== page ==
The World of Matter is an “international art and media project [whose collective works critique] the global ecologies of resource exploitation and circulation.”[ref]See www.worldofmatter.net[/ref] WoM artists take to task such instances of exploitation as Monsanto’s “white gold revolution” — … Continue reading “Representing India’s “Suicide Economy””
Responding to our “Postcolonial Ecologies” panel at September’s “Radical Materialisms” conference held at CUNY Graduate Center, World of Matter author Peter Mörtenböck identified two distinct, but interconnected questions animating our discussion. First: How do we align politically, theoretically, and … Continue reading “Provincializing Humanism: Reflections on World of Matter”
ST PODCAST: Web editor Ashley Dawson sits down with former Social Text editor Andrew Ross to discuss his newest book, Creditocracy and the Case for Debt Refusal (OR Books, 2014).
Click here to read. This dossier takes its cue from one of the Occupy movement’s bedrock slogans, “This Is What Democracy Looks Like” (though this was first nurtured, as were many Occupy paradigms, tactics and customs, in the global … Continue reading “Is This What Democracy Looks Like?”
Under Review: David Graeber, Debt: The First 5,000 Years. Melville House Publishing: NY, 2011 ‘Tis to be a slave in soul, And to hold no strong control Over your own wills, but be All that others make of ye. –The Mask … Continue reading “A History of Debt”
The financial crisis of 2008 and the subsequent “Great Recession” have often been seen as crises of debt and credit. Political economists have attempted to unravel the financial instruments — the subprime mortgages and collateralized debt obligations — at the … Continue reading “Introduction”
How does debt act as a tool of labor discipline? As a catalyst of capitalist accumulation? As a method of labor degradation? I want to approach these questions by imagining a series of three lives, working lives, working lives … Continue reading “Working Lives in Debt”
“Without memory, there is no debt. Put another way: without story, there is no debt.”[ref]Margaret Atwood, Payback: Debt and the Shadow Side of Wealth (Toronto, ON: House of Anansi Press, 2008) p. 2.[/ref] That’s how Margaret Atwood put … Continue reading “A Debt Remembered”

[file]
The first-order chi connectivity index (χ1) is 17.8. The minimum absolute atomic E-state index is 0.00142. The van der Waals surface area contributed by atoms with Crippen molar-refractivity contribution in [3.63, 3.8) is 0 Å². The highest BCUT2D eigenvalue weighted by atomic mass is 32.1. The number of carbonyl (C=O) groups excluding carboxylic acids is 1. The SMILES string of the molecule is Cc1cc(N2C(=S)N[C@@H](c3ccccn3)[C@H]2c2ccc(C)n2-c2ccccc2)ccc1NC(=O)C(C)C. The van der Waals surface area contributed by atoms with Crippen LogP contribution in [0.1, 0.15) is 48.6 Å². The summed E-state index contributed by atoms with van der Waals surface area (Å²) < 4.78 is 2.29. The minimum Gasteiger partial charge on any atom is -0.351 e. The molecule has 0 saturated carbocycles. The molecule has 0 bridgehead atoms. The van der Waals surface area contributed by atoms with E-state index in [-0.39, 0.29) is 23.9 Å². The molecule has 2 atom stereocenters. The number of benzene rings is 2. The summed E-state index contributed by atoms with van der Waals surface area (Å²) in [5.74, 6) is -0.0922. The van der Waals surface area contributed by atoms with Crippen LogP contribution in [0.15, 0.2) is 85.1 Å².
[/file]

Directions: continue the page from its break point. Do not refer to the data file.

It’s important to begin with a reminder of the reasons everybody is talking about debt these days. The threat of “debt crisis” hangs over the world economy. The United States “has been living beyond its means,” Greece “cannot pay its … Continue reading “Debt Dossier”
I feel I am at a bit of a disadvantage since Richard Dienst has said much of what I would wish to say, and much of it, at least slightly better. I agree strongly with his assessment. What these … Continue reading “Comments on the Debt Dossier”
Introduction by Ashley Dawson:In 1970, an adviser to California Governor Ronald Reagan’s reelection campaign commented on the state of public education: “We are in danger of producing an educated proletariat. That’s dynamite! We have to be selective on who we … Continue reading “Andrew Ross speaks to Occupy Wall Street on Student Debt”
Standard and Poor downgrades US debt, stock markets gyrate around the world, Sarkozy and Merkel do yet another pointless summit, the Chinese and Japanese economies look worrisome. Serious commentators worry about global recession, Eurozone dissolution, and austerity programs that only … Continue reading “Deficits, Debts, and Deepening Crisis”
The catastrophe of January 12th is beyond human comprehension. In fact, it is beyond imagination, in the very precise sense that you cannot want to imagine it. But it is also produced as incomprehensible by the media: dead black bodies, wherever you look. People without names, without history, without location: mere bodies, all black, all shoveled into mass graves without much ado. So different from our protective sense of bodily integrity in the North; yet familiar, since it is Haiti: exposed to a gaze which at times borders on the pornographic, a country up for grabs.